„Combativeness was, I suppose, the dominant trait in my grandmother’s nature. An aggressive churchgoer, she was quite without Christian feeling; the mercy of the Lord Jesus had never entered her heart. Her piety was an act of war against the Protestant ascendancy […] articles attacking birth control, divorce, mixed marriages, Darwin and secular education were her favourite reading. The teachings of the Church did not interest her, except as they were a rebuke to others […] The extermination of Protestantism, rather than spiritual perfection, was the boon she prayed for.“

—  Mary McCarthy, livro Memories of a Catholic Girlhood

Fonte: Memories of a Catholic Girlhood (1957), Ch. 1

Obtido da Wikiquote. Última atualização 4 de Junho de 2020. História
Mary McCarthy photo
Mary McCarthy1
1912 - 1989

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„In some respects she certainly is not my equal; but in her natural right to eat the bread she earns with her own hands without asking leave of any one else, she is my equal, and the equal of all others“

—  Abraham Lincoln 16th President of the United States 1809 - 1865

1850s, Speech on the Dred Scott Decision (1857)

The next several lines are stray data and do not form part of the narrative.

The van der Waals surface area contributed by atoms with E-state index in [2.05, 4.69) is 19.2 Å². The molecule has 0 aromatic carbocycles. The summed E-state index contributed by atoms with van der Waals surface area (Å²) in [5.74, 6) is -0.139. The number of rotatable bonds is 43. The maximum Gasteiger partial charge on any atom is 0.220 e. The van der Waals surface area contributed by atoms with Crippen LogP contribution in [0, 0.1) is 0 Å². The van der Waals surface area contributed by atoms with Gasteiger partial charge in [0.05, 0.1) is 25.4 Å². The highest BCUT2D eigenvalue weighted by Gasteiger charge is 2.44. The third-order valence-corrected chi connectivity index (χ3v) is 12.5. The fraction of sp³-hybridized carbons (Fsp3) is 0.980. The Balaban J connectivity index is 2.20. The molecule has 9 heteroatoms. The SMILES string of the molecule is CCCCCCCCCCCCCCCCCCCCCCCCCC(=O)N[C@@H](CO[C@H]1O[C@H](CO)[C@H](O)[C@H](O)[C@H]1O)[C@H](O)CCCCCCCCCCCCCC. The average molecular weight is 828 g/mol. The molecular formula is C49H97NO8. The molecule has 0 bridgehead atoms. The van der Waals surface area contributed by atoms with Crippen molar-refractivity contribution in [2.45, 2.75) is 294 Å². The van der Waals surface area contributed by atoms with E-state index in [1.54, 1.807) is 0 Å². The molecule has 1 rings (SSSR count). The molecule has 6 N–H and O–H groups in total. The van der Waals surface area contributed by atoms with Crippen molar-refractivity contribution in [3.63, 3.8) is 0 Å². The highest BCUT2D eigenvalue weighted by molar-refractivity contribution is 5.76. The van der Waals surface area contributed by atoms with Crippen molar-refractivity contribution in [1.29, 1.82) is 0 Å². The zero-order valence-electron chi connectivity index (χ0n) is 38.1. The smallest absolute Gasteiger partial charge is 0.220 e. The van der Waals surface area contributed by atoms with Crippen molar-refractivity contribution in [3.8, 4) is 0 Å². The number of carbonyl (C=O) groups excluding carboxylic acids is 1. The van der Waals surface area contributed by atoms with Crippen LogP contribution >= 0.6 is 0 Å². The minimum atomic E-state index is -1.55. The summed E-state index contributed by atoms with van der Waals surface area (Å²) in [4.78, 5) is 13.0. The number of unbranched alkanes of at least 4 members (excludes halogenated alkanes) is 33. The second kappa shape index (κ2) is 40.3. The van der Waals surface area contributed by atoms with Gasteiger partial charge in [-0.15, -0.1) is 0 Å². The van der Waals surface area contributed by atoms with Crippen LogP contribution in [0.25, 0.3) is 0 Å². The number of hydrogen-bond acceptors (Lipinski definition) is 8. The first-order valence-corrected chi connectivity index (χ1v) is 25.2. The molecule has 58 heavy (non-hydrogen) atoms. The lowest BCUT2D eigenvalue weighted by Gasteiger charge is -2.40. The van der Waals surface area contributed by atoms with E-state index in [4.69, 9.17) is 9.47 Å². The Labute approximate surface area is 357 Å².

Contexto: There is a natural disgust in the minds of nearly all white people, to the idea of an indiscriminate amalgamation of the white and black races; and Judge Douglas evidently is basing his chief hope, upon the chances of being able to appropriate the benefit of this disgust to himself. If he can, by much drumming and repeating, fasten the odium of that idea upon his adversaries, he thinks he can struggle through the storm. He therefore clings to this hope, as a drowning man to the last plank. He makes an occasion for lugging it in from the opposition to the Dred Scott decision. He finds the Republicans insisting that the Declaration of Independence includes ALL men, black as well as white; and forth-with he boldly denies that it includes negroes at all, and proceeds to argue gravely that all who contend it does, do so only because they want to vote, and eat, and sleep, and marry with negroes! He will have it that they cannot be consistent else. Now I protest against that counterfeit logic which concludes that, because I do not want a black woman for a slave I must necessarily want her for a wife. I need not have her for either, I can just leave her alone. In some respects she certainly is not my equal; but in her natural right to eat the bread she earns with her own hands without asking leave of any one else, she is my equal, and the equal of all others.

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„To see her is to love her,
And love but her forever;
For Nature made her what she is,
And never made anither!“

—  Robert Burns Scottish poet and lyricist 1759 - 1796

Bonny Lesley
Bartlett's Familiar Quotations, 10th ed. (1919)

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